7. I’ve been active in the case of Mumia Abu Jamal…for decades…sadly. One quote rises to the top of my list. It’s from George Bernard Shaw. “It is the deed that teaches, not the name we give it. Murder and capital punishment are not opposites that cancel one another, but similars that breed their own kind.”

    I think the US retains the death penalty to keep the population inured to the idea of killing. If a critical mass of the public was horrified and outraged at killing, well…that would not work for the military. Since the USA has become the Armed Enforcer of global corporatization, it has to keep killing acceptable. Of course, this tolerance for killing also serves corporate interests that create so much sickness and death via so many deadly products.

    I think there are many damaged people out there who believe that if the government…the top role models in the land…can use killing to “solve” its problems, well, so can they. Glorification of deadly force in movies etc might reinforce that monkey-see, monkey-do syndrome….especially if the person is border-line already.

    What the US does is to use the horrific nature of the crime to increase the penalty up to death. The fact that the person is proven insane by the horrible crime, and that the person is therefore innocent by reason of insanity, is not effectively considered. Sane people do not commit mass murder etc…despite tricks relating to “legally insane”. Those murderers, and I even include the likes of GW Bush, Kissinger, Rumsfeld and the rest, must be treated in comfort, studied by psychologists, and kept confined until experts deem them no longer a threat to others or themselves.

    PS: I include one of my published political cartoons.

    • Interestingly, Mumia’s son graduated from Friends’ Central in the mid-1990s. The Shaw quote is an excellent one. I will remember it. And thanks for the cartoon.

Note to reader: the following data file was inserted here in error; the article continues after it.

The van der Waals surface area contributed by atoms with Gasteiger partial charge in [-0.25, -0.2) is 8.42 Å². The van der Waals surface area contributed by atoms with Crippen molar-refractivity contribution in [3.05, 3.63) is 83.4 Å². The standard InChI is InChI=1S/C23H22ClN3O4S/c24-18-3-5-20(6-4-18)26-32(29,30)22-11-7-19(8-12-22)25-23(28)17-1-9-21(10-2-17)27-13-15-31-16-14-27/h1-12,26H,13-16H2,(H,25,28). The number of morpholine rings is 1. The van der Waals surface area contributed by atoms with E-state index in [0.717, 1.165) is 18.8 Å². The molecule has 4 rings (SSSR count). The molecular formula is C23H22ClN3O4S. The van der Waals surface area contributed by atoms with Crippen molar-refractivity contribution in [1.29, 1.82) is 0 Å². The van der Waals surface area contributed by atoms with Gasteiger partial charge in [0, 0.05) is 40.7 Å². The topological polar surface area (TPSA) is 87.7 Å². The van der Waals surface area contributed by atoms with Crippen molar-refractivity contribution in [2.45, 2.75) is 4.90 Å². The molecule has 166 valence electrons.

8. Just one reason why I am in favor of the death penalty:
    Article in Phila. Inquirer within the last year- (condensed)
    “Arkansas prison guard stabbed to death.”
    A convicted murderer stabbed a female guard to death at an Ark. prison.
    Barbara Ester, 47, a 12 year veteran was stabbed in the side, chest, and abdomen.
    The inmate, Latavious Johnson, was moved to the state’s maximum
    security unit.
    Who is to say he will not kill another guard there? I have always looked at the death penalty as a form of self-defense by society against those who commit horrendous crimes. Self-defense is always justified.

    • I don’t control the data, but my guess is that killings by prisoners on death row are extremely rare. They typically have less contact with other prisoners and guards than those in the general population.

  9. Zero-tolerance maintains order – Philadelphia Inquirer letters – October 20, 2013
    Grant Calder’s plea to the 32 remaining states with capital punishment on the books to see the folly and primitivism of execution is another insular, ivory-tower plea (“The execution standard,” Oct. 9). The death penalty exists not as a deterrent or as a societal expression of vengeance, but as a bold line of law pertaining to social order. It very clearly states there are crimes so heinous, so reprehensible and devoid of human conscience that we, as a society, will not tolerate them or their perpetrators. The death penalty does not exist to persecute politics, control dissidence, or consolidate power as it did in many European nations Calder mentions as having updated their laws to respect the sanctity of human life. It has always been about the order of law, our compassion for victims, and a reassurance to the population at large that the rule of law protects the public good. We all wish to live in a world where evil has been eradicated. If we ever do, our laws can reflect that more civilized and gentle society.

    A protester rings a symbolic bell prior to an execution last week in Florida. (below)

    • The class followed your argument that the death penalty is not “a deterrent or societal expression of vengeance,” but we were less clear about the “bold line of law pertaining to social order.” The evidence doesn’t seem compelling that the social order has been more effectively maintained by having the death penalty, particularly because it’s been used and abused in such varying ways throughout our history.
      We discussed your idea that there are crimes “so heinous, so reprehensible…” that “we will not tolerate them…” The problem for us is that the standard keeps changing, sometimes narrowing, sometimes broadening.
      We also don’t see that we are so different from the European countries. The widespread use in the South of capital punishment for rape, just to take one historical example, was all about “controlling dissidence and consolidating power.” And the current federal statues making certain types of high level drug trafficking punishable by death were pure political posturing when they were passed, just another futile attempt to “get tough” in the “war on drugs.”